ACC

Late Hits: A simpler bowl selection process for ACC

Virginia Tech wide receiver Cam Phillips tries to escape from Georgia Tech linebacker Tyler Marcordes Thursday in Atlanta. The ACC has nine guaranteed bowl spots this year for nine eligible teams.
Virginia Tech wide receiver Cam Phillips tries to escape from Georgia Tech linebacker Tyler Marcordes Thursday in Atlanta. The ACC has nine guaranteed bowl spots this year for nine eligible teams. AP

If there is an upside to a down year for ACC football, it’s the bowl selection process will be a little simpler.

Last year, the ACC had 12 teams (11 of their own plus Notre Dame) for 11 bowl spots. This year, the ACC’s maximum number of eligible teams is nine, with five 7-loss teams already eliminated.

Counting the College Football Playoff and New Year’s Six bowls, the ACC has nine guaranteed spots for nine teams. That math works out nicely, especially after last year’s CFP selection shenanigans and the need to find a home for an extra team (Pittsburgh ended up in the Armed Forces Bowl).

Where all the pieces will land come Sunday, Dec. 6 is still up in the air and there’s still one more team, 5-5 Virginia Tech, that can join the bowl mix.

The Hokies, with longtime coach Frank Beamer retiring at the end of the season, also happen to be the ACC’s biggest wild card. Beamer’s farewell will be a popular ticket and attractive to some of the ACC’s best bowl spots. This is where the postseason permutations get complicated with N.C. State and Duke, both at 6-4, possibly being impacted.

The good news for the Wolfpack and Blue Devils, Notre Dame almost certainly won’t be involved in the conference’s bowl mix this time around. The Irish dropped N.C. State out of the Belk Bowl last year, with an assist from the CFP selection committee.

Barring disaster for Notre Dame (9-1), No. 4 in the most recent CFP rankings, the Fighting Irish will be placed into a “New Year’s Six” game, at worst, or in the playoff, at best.

Same goes for Clemson (10-0), No. 1 in the CFP rankings. If the Tigers win out, they’ll start the playoffs in the Orange Bowl on Dec. 31. If they stumble, they’ll still be ranked high enough to qualify for am NY6 bowl.

Last year, a 10-3 Arizona team ranked No. 10 by the committee, was the last at-large team in a NY6 bowl. You figure both Clemson and Notre Dame will finish in the top 10.

UNC, No. 23 in the most recent CFP rankings, would be guaranteed a spot in a NY6 game, likely the Peach Bowl on Dec. 31, if it knocked off Clemson in the ACC title game.

The Tar Heels probably have too much ground to make up to get into the top four but if they win out and are compared to a 2-loss Pac-12 champion or Big 12 champion, there might be a small window.

Their landing spots in the ACC bowl order are promising with the Russell Athletic in Orlando (Dec. 29) or the Gator Bowl (Jan. 2) in Jacksonville, Fla., tops on the list.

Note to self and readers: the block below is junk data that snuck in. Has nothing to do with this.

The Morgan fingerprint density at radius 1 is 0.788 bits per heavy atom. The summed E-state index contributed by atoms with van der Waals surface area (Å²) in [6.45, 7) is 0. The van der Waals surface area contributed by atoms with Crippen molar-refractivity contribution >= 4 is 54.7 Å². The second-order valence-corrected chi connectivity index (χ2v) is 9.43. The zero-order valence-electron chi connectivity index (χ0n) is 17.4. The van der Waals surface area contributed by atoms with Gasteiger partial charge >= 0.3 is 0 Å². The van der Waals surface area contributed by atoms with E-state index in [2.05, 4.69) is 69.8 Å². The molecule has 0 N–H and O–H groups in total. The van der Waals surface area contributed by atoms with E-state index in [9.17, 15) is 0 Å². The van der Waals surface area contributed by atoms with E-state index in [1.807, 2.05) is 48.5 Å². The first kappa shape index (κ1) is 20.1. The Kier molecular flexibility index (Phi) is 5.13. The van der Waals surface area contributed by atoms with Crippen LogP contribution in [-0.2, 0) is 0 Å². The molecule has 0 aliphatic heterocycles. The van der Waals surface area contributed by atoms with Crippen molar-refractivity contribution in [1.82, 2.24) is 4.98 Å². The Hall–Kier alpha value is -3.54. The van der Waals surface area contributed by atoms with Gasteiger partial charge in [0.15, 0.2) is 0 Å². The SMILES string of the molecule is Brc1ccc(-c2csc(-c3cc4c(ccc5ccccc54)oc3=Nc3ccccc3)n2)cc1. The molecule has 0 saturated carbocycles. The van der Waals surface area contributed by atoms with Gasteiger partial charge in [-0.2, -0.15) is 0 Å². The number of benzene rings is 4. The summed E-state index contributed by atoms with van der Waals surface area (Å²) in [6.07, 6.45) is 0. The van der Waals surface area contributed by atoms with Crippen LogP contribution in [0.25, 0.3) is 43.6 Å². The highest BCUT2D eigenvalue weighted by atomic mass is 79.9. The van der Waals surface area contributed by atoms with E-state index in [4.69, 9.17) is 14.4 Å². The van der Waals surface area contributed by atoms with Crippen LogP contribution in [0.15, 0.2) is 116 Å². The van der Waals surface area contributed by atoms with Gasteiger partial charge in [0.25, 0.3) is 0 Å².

UNC has already won enough games to secure a spot in one of what the ACC calls its “Tier I” bowls.

If you’re new to the ACC bowl process, here’s how the tiers work:

There are four games in the first tier: Belk (Charlotte), Pinstripe (New York), Sun (El Paso) and either the Gator or the Music City Bowl (Nashville).

The Gator and Music City are contracted to take three ACC teams (or Notre Dame) over a six-year period. The Music City had Irish last year but there’s no set rotation between the games. Just that between them, one of them will take an ACC team.

The second tier is, in selection order: the Military (Annapolis, Md.), Independence (Shreveport, La.) and Quick Lane (Detroit).

There are some qualifiers to get into Tier I. If there are four teams with a record of 8-4 or better, a 6-6 team can’t be picked in the first tier.

Either UNC or Florida State (8-2) will be in Tier I (with the other in Orlando). Of the other six bowl-eligible teams, only Pittsburgh (7-3) has more than six wins.

If there aren’t four teams with 8 or more wins, then a 6-6 team can be picked over a 7-5 team. That’s where Beamer and his magic ticket might muck up the chances for Duke or N.C. State landing in Charlotte, opposite an SEC team, for the Belk Bowl on Dec. 30.

Falling out of the top tier is less than ideal, with Shreveport as the crash landing, but the only thing either Duke or N.C. State can do to help its cause is win more games.

Giglio: 919-829-8938

Who’s trending

A weekly review of who’s trending in college football:

Kansas (UP): For a 23-17 loss? Why not? The Jayhawks never led in the second half against TCU but they at least had a chance to end their road losing streak (now 36 games). After losing 66-7 to Baylor, 58-10 to Oklahoma State and 62-7 to Oklahoma, that’s definitely progress for first-year coach David Beaty.

Arkansas (UP): The Razorbacks have won five of six since a 1-3 start and ruined any last hope of LSU sneaking into the playoff with a 31-14 road upset of the Tigers.

Pac-12 (DOWN): You just knew Oregon would spoil it for somebody. The Ducks have too much talent to flounder through the season (7-3) like they have. Their 38-36 win at Stanford, combined with Utah’s road loss to Arizona, knocks the Pac-12 out of the playoff race.

Baylor (DOWN): The Bears had their chance to prove the CFP committee wrong (they were ranked No. 6 last week) and couldn’t. Their 44-34 home loss to Oklahoma likely ends their national title hopes.

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